The fact that he flirts with placing more value on his personal lifestyle - including currywurst - than on training plans naturally makes him even more attractive to Brooks as an advertising figure. His #runwiththeflow community now includes around 47,000 Instagram and 45,000 Facebook fans. Time and again, he organizes runs with his followers and not only writes about his everyday life on social networks, but also in his own column in the German Runner's World.

Brooks is currently using Neuschwander on the Run Happy Tour 2018, which will run through 14 German cities from late May to mid-June 2018. Neuschwander is thus both an influencer and a professional runner.

Three requirements for influencers in the running segment

When running brands cooperate with certain influencers in running depends on various factors. Salming equips blogger Jana with products and cooperates with Instagrammer Dani. Jan Kratchovil, Head of Marketing at Salming, summarizes the qualities a good influencer must have: "First, sympathy for and compatibility with the brand. Does the influencer's identity fit with our identity? Secondly, marketing expertise in terms of image aesthetics, addressing target groups, communication, etc. If an influencer can't present himself, he won't succeed with our products either. Thirdly, reach and community. Ultimately, the people who follow him or her are the asset that the influencer brings to the table. But the composition of the community, its activity, heterogeneity or homogeneity, also plays an important role. So it's not just about quantity, but also quality."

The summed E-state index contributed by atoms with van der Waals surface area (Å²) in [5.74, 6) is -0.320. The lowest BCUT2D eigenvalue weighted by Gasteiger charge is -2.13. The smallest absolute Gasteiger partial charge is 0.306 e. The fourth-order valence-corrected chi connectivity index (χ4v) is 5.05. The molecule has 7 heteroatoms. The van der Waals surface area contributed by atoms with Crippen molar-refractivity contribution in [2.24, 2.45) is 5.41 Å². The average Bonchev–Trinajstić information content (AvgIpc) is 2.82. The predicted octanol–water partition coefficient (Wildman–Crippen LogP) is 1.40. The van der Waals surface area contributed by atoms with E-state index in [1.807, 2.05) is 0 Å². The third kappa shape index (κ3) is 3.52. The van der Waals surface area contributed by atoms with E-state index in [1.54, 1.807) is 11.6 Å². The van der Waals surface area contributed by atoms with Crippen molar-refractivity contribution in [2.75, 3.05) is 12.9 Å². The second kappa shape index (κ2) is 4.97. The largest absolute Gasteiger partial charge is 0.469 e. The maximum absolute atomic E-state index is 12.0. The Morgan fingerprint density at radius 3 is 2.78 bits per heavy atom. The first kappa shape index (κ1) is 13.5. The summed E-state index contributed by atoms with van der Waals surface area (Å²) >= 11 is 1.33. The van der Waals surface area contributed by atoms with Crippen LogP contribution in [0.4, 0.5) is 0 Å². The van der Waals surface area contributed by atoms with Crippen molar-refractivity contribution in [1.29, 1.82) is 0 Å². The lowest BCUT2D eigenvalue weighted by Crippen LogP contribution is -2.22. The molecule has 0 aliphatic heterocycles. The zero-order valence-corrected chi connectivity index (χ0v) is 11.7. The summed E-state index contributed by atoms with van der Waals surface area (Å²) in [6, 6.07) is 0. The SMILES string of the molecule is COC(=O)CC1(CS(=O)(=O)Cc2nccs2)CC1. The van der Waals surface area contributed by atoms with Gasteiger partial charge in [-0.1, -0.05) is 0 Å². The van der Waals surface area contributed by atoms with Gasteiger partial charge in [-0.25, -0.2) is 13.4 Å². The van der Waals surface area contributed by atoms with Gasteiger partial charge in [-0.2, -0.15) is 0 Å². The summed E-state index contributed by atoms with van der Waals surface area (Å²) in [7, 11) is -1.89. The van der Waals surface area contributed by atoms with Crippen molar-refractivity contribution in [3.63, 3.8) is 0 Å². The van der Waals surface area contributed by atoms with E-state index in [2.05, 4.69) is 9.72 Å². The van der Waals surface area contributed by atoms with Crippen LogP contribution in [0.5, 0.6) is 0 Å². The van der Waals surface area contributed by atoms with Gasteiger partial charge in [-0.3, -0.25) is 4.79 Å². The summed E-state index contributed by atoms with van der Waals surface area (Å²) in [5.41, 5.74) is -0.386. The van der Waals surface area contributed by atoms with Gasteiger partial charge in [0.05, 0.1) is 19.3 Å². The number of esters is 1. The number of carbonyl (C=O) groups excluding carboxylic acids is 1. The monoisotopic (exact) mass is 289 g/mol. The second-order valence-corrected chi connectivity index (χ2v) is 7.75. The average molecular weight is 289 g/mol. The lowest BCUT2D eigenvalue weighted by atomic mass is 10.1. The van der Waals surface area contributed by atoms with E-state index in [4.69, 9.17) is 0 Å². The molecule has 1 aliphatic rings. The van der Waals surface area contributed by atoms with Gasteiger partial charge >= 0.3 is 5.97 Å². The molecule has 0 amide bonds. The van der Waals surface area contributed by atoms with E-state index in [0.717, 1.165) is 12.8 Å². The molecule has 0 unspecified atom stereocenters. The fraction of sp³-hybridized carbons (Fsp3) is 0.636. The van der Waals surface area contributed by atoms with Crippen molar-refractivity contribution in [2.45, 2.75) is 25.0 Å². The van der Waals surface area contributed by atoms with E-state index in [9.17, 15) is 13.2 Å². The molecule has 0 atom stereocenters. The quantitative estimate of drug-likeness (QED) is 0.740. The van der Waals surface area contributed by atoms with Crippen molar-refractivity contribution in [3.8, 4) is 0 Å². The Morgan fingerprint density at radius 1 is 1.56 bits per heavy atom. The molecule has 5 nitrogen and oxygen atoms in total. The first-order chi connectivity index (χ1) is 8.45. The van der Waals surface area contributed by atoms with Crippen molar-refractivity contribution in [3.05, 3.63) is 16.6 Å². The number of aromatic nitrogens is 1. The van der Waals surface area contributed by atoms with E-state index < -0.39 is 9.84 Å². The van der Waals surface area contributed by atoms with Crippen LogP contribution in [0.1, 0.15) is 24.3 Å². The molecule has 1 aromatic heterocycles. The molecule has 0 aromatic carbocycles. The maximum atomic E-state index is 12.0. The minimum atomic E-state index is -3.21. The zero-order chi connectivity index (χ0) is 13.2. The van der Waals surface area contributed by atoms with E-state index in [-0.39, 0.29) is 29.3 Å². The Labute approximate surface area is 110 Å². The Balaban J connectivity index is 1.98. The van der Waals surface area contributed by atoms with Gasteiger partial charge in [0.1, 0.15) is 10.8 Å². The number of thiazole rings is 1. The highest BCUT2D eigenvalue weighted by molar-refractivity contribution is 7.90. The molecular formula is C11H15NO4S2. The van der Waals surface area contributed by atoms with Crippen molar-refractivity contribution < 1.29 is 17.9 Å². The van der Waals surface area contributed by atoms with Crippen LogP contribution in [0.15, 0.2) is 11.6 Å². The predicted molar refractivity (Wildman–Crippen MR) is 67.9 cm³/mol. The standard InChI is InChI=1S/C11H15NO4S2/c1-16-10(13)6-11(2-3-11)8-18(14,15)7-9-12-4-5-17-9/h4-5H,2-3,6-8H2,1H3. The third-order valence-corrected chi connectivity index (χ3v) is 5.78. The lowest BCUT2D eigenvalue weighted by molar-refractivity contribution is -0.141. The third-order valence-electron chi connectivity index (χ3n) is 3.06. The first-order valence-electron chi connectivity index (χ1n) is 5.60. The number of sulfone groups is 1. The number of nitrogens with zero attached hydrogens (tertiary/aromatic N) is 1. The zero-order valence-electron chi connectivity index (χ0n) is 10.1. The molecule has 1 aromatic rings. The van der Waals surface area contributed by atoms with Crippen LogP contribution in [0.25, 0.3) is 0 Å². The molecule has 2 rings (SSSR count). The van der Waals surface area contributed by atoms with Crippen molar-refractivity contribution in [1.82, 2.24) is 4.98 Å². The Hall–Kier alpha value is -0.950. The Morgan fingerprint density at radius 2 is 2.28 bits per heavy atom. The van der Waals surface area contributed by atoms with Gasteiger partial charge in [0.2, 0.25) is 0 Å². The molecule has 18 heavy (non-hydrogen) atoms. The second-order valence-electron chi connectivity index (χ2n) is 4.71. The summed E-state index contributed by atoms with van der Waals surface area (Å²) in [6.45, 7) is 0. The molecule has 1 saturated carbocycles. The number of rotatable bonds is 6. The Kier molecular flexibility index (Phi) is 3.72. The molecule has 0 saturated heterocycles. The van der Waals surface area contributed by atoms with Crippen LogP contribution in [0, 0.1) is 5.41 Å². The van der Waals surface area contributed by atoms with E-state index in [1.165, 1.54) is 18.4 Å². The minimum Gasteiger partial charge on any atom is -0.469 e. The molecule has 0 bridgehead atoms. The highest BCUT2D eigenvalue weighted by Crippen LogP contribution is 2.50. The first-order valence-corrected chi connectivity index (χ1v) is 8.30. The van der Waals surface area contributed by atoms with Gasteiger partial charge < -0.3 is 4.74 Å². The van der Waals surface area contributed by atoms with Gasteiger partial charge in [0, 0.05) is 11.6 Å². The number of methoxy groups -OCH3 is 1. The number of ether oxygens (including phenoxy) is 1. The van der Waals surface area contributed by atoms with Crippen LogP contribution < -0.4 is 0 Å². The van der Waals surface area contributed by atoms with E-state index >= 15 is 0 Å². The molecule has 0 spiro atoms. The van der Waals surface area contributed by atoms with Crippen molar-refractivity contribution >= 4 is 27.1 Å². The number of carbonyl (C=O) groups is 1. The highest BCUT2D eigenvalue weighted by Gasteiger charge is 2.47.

"Blend of outreach, authenticity and fun with the sport."

Julia Schehl, Brand Manager Germany at Salomon, describes what makes a good influencer from her point of view: "It's certainly a mixture of reach, authenticity, and fun with sports. It doesn't have to be top performance. What's important is a passion for running and a willingness to get out there and develop the sport for and with us." Philipp Reiter brings all of that with him. The 26-year-old student is a trail runner and ski mountaineer and is sponsored by Salomon, among others. He regularly keeps his 34,000 Instagram subscribers up to date on his adventures in the mountains. Whether he is listed as an "influencer" or testimonial by Salomon remains an open question.

Athletes, testimonials and influencers? The definitions are blurring.